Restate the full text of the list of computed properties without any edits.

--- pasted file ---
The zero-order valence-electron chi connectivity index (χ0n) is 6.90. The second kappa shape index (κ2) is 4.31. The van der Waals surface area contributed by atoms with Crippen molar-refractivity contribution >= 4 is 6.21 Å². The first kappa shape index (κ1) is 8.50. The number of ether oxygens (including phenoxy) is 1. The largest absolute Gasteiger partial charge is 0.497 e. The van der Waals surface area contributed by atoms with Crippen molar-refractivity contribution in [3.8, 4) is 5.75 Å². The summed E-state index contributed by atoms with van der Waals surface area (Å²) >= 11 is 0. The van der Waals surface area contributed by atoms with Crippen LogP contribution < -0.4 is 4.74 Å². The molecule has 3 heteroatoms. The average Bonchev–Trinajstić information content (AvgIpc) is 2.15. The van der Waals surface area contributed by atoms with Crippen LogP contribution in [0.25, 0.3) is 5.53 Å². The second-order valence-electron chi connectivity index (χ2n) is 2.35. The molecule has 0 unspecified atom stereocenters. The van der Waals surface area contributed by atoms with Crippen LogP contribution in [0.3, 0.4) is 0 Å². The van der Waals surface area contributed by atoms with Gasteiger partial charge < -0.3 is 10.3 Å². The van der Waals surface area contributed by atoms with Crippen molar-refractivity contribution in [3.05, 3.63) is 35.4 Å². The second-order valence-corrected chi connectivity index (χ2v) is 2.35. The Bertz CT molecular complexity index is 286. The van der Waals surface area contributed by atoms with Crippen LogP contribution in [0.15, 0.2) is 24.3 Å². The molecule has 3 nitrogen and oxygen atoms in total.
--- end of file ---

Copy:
The zero-order valence-electron chi connectivity index (χ0n) is 6.90. The second kappa shape index (κ2) is 4.31. The van der Waals surface area contributed by atoms with Crippen molar-refractivity contribution >= 4 is 6.21 Å². The first kappa shape index (κ1) is 8.50. The number of ether oxygens (including phenoxy) is 1. The largest absolute Gasteiger partial charge is 0.497 e. The van der Waals surface area contributed by atoms with Crippen molar-refractivity contribution in [3.8, 4) is 5.75 Å². The summed E-state index contributed by atoms with van der Waals surface area (Å²) >= 11 is 0. The van der Waals surface area contributed by atoms with Crippen LogP contribution < -0.4 is 4.74 Å². The molecule has 3 heteroatoms. The average Bonchev–Trinajstić information content (AvgIpc) is 2.15. The van der Waals surface area contributed by atoms with Crippen LogP contribution in [0.25, 0.3) is 5.53 Å². The second-order valence-electron chi connectivity index (χ2n) is 2.35. The molecule has 0 unspecified atom stereocenters. The van der Waals surface area contributed by atoms with Crippen LogP contribution in [0.3, 0.4) is 0 Å². The van der Waals surface area contributed by atoms with Gasteiger partial charge < -0.3 is 10.3 Å². The van der Waals surface area contributed by atoms with Crippen molar-refractivity contribution in [3.05, 3.63) is 35.4 Å². The second-order valence-corrected chi connectivity index (χ2v) is 2.35. The Bertz CT molecular complexity index is 286. The van der Waals surface area contributed by atoms with Crippen LogP contribution in [0.15, 0.2) is 24.3 Å². The molecule has 3 nitrogen and oxygen atoms in total.